3. james garrett

    Great game by Cueto.He will get paid for sure and maybe overpaid but hey when healthy he will get you 14-20 wins a year.We just can’t afford him so I wish him the best

  4. TR

    I realize they’re prospects and anything can happen, but Jocketty and company did quite well in the Cueto, Simon and Latos trades. Hopefully the draft and future trades will provide prospects on the offensive side.

    • CI3J

      Not as long as Jocketty keeps living by the outdated “You win with pitching.” mantra.

      I mean, it’s great that the Reds have such a deep stable of young pitchers. The problem is, it’s not 2005 any more.

      • I-71_Exile

        Devil’s Advocate says that the Mets have done pretty well with just pitching.

      • BrokeRedMachine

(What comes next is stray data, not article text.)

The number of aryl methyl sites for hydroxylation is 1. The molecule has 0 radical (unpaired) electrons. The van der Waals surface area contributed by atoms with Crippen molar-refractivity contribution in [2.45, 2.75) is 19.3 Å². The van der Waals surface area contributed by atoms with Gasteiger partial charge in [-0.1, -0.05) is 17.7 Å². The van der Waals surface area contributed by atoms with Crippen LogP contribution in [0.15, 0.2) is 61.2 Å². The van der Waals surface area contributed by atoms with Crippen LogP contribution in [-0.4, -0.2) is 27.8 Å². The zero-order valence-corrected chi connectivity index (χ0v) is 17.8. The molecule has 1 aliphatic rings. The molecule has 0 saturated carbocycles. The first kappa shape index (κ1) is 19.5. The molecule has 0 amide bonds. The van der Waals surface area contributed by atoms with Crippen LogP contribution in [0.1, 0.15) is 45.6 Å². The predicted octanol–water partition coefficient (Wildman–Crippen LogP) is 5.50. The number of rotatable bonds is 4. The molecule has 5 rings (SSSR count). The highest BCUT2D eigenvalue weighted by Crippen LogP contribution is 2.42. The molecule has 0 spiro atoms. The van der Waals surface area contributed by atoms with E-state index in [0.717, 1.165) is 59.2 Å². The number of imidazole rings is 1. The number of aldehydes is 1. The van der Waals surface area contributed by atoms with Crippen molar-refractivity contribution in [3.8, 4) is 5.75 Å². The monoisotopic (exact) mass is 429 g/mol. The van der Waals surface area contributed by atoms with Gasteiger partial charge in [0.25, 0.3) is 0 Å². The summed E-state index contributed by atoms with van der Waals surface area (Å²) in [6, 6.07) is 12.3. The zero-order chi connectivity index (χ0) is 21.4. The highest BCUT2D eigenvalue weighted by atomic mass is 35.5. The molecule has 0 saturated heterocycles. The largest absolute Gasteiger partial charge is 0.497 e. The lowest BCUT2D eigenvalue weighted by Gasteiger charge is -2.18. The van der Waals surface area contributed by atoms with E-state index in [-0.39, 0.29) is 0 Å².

and scoring the most runs in the NL in the second half…

  5. Dayton Ducks

    Just one correction…it was the Astros who were on the receiving end of that masterful ALDS performance by Cueto… otherwise, great article!

  6. Matt WI

    I’m just praying the Cubs don’t get their hands on Cueto.

    • CI3J

      That would be hard to stomach. The Cubs are driving me nuts, because their franchise top to bottom is actually… Well, I mean… It’s… Somewhat….


      And then if they got Cueto, a guy no one outside of St. Louis and Jason LaRue could possibly hate?


      • whodeythinkgonnabeatthemredlegs

        I’m just going to say it…I was actively rooting for the Cubs this postseason. They will never be in the same villainous class as the Cardinals for me. Cueto going there would be tough but I would love the chance to watch him at GABP a couple times a year.

  7. DenL42

    The name of Cueto’s delivery was revealed in a Jim Day post-game interview very early this season. Brayan Pena was translating for him and didn’t know the English word for it.